In an Ebola infection, the virus first disables some of the immune system's frontline cells, and then replicates almost unchecked. It then bursts out of cells throughout the body and damages them, eventually causing multi-organ failure.

Both experimental treatments, if they work, would need to lower the viral load by binding to the virus and preventing it from replicating, which would give the immune system enough time to regenerate its cells and fight the disease, Geisbert said.

However, such treatments likely have limitations. In the last stages of the disease, in a process known as a cytokine storm, the immune system goes haywire and inflammatory molecules called cytokines attack the body's own tissue.

At that point, "if you're 24 to 72 hours from death and you've got a full blown case of Ebola hemorrhagic fever, there's probably nothing on the planet that's going to save you," Geisbert told Live Science.

Will it work?

It's not clear that using antibodies from recovering patients would work. In a 1995 outbreak, eight patients were given serum from recovering patients and only one died, according to a 1999 study in the Journal of Infectious Diseases. However, those patients may have been given the drug when they were already on the road to recovery, Geisbert said.

When Geisbert and his colleagues tested a treatment made from human antibodies in monkeys injected with Ebola, the antibodies failed to protect rhesus macaques from infection and death, according to a 2007 study in PLOS Pathogens.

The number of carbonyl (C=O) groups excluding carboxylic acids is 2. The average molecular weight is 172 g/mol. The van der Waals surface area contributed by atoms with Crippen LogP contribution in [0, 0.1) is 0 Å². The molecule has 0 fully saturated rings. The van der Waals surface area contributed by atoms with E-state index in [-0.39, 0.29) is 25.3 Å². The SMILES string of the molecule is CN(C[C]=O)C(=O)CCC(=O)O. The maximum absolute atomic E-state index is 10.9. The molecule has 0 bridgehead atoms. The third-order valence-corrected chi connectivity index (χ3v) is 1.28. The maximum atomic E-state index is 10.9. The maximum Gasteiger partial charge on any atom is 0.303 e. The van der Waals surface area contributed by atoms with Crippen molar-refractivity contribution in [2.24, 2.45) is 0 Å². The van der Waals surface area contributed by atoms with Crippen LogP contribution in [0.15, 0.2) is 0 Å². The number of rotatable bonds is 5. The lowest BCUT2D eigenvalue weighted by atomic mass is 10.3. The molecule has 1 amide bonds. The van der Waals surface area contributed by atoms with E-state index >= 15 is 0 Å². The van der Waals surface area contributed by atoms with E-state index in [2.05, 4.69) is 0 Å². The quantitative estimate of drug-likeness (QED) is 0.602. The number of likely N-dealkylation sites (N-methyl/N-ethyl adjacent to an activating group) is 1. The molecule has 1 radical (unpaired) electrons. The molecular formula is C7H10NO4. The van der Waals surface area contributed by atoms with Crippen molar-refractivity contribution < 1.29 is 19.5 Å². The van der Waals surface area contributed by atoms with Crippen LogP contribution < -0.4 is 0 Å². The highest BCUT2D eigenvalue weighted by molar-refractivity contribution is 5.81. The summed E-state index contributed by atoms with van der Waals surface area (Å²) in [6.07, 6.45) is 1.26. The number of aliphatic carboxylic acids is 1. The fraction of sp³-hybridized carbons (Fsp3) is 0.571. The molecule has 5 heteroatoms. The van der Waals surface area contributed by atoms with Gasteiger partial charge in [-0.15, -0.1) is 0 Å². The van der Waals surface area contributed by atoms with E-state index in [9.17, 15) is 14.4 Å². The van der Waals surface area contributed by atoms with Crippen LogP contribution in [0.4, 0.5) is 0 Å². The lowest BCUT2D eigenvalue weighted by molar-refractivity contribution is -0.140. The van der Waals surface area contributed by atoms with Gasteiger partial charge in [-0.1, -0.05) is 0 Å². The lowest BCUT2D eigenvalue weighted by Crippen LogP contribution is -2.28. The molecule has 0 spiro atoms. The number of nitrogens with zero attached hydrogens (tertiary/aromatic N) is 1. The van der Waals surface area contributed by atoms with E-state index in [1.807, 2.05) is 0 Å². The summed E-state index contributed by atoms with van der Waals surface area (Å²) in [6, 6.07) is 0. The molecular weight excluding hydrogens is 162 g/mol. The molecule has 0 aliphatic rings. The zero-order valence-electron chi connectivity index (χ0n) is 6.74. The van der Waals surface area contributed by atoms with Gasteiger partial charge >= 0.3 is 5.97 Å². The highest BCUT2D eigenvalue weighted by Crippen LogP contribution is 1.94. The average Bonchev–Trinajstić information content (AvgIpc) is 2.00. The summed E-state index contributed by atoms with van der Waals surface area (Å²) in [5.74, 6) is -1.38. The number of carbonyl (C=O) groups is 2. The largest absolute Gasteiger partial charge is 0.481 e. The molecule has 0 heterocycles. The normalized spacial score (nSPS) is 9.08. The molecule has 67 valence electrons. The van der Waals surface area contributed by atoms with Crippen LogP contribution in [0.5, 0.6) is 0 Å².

However, a cocktail of engineered Ebola antibodies called MB-003 developed by Mapp Biopharmaceuticals seemed to protect monkeys exposed to the virus, a 2013 study in Science reported. In animal models, some of the newer antibody treatments seem to be more effective at combating the disease, perhaps because they are more targeted, Geisbert said.

Measuring effects

In the current outbreak, about 40 percent of victims have survived even without treatments, making it hard to gauge any treatment's effectiveness, Geisbert said.

To assess if a treatment was helping, doctors would need to measure the amount of virus in multiple patients' blood and bodily fluids before treatment, and then frequently afterwards. If the treatment worked, they would expect to see a steep drop in the number of virus particles circulating in the body soon after injection, not a gradual decay, Schaffner said.

But even then, it would be hard to say whether a treatment worked, Geisbert said.

"My fear is that they're going to give it to somebody that's almost ready to die and then blame the treatment, and I don't think that's fair," Geisbert said.

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Tia Ghose
Managing Editor

Tia is the managing editor and was previously a senior writer for Live Science. Her work has appeared in Scientific American, Wired.com and other outlets. She holds a master's degree in bioengineering from the University of Washington, a graduate certificate in science writing from UC Santa Cruz and a bachelor's degree in mechanical engineering from the University of Texas at Austin. Tia was part of a team at the Milwaukee Journal Sentinel that published the Empty Cradles series on preterm births, which won multiple awards, including the 2012 Casey Medal for Meritorious Journalism.